In support of these views, Kauffman's survey of Midwest Mennonite families indicated that teenagers were more likely to accept Mennonite values when the parents themselves had a high acceptance of' those values and when the quality of emotional relationships between child and the parents was higher (Kauffman, 1960). The same study revealed that the quality of interpersonal relationships (child-parent, husband-wife) was somewhat greater when authority was shared more equally between father and mother than when one parent dominated the other. Thus childrearing outcomes appear to be improved when traditional patriarchal models of family organization and discipline are replaced with more democratic, authority-sharing patterns. Subsequent research indicated that the quality of child-parent relationships is best when the child perceives a high level of affection from parents, combined with a perceived low level of disciplinary control. Child rebelliousness is more likely to result when the child experiences a high level of parental control and a low level of parental affection.
Mennonite doctrine holds that the infant or small child is not sinful by nature, but that at "the age of accountability" the child should acknowledge his sin, accept the sacrificial atonement of Christ for his sin through confession and forgiveness, and be baptized into the fellowship of the church (Mennonite Confession of Faith, 1963). In the absence of infant baptism, in some congregations it is customary for parents to present themselves and their infant in a service of dedication in which they pledge themselves to rear the child in the Christian faith. The appropriateness of this ceremony is stated in the 1963 Mennonite (MC) Confession of Faith.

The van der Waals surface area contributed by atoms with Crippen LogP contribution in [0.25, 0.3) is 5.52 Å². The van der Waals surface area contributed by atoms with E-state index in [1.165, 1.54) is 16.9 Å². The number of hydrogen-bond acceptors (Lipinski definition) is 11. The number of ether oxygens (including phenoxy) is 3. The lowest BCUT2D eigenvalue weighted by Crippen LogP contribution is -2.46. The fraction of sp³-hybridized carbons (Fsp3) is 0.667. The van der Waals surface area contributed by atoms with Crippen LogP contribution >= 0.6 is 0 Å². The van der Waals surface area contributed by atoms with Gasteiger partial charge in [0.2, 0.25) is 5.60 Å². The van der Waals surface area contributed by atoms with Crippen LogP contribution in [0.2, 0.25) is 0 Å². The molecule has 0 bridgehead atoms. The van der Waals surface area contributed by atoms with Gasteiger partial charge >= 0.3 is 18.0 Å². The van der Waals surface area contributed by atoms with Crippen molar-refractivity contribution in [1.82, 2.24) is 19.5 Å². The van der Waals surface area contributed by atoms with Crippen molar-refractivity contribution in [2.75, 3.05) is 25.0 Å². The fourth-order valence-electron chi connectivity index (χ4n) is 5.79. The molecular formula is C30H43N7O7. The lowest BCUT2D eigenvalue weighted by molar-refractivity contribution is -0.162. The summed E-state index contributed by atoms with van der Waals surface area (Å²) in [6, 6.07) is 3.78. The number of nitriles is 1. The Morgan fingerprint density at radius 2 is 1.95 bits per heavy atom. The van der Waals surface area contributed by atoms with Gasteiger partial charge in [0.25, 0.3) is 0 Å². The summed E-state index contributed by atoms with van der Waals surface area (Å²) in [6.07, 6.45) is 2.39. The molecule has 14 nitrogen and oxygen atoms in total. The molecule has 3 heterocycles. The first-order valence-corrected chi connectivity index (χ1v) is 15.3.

Baptism is one evidence of parental success in childrearing, since the major goal of bringing the child to acceptance of the parents' faith is thereby signified. Among the more conservative groups, baptism occurs just prior to marriage, signifying the individual's readiness to come under the rules and discipline of the church. Among the more acculturated Mennonite groups, baptism usually occurs in the teen years. The 1972 church member survey indicated that the age of baptism is as early as nine or ten years in a few cases, but with median ages as follows: Mennonite Church (MC), 14.0 years; General Conference Mennonite Church, 16.4; Mennonite Brethren, 16.4; Brethren in Christ, 14.1; Evangelical Mennonite Church, 14.9 (Kauffman and Harder, 70). The higher age at baptism of the Mennonite Brethren and General Conference Mennonites appears to reflect the older age at baptism typical of more recent immigrants from Europe.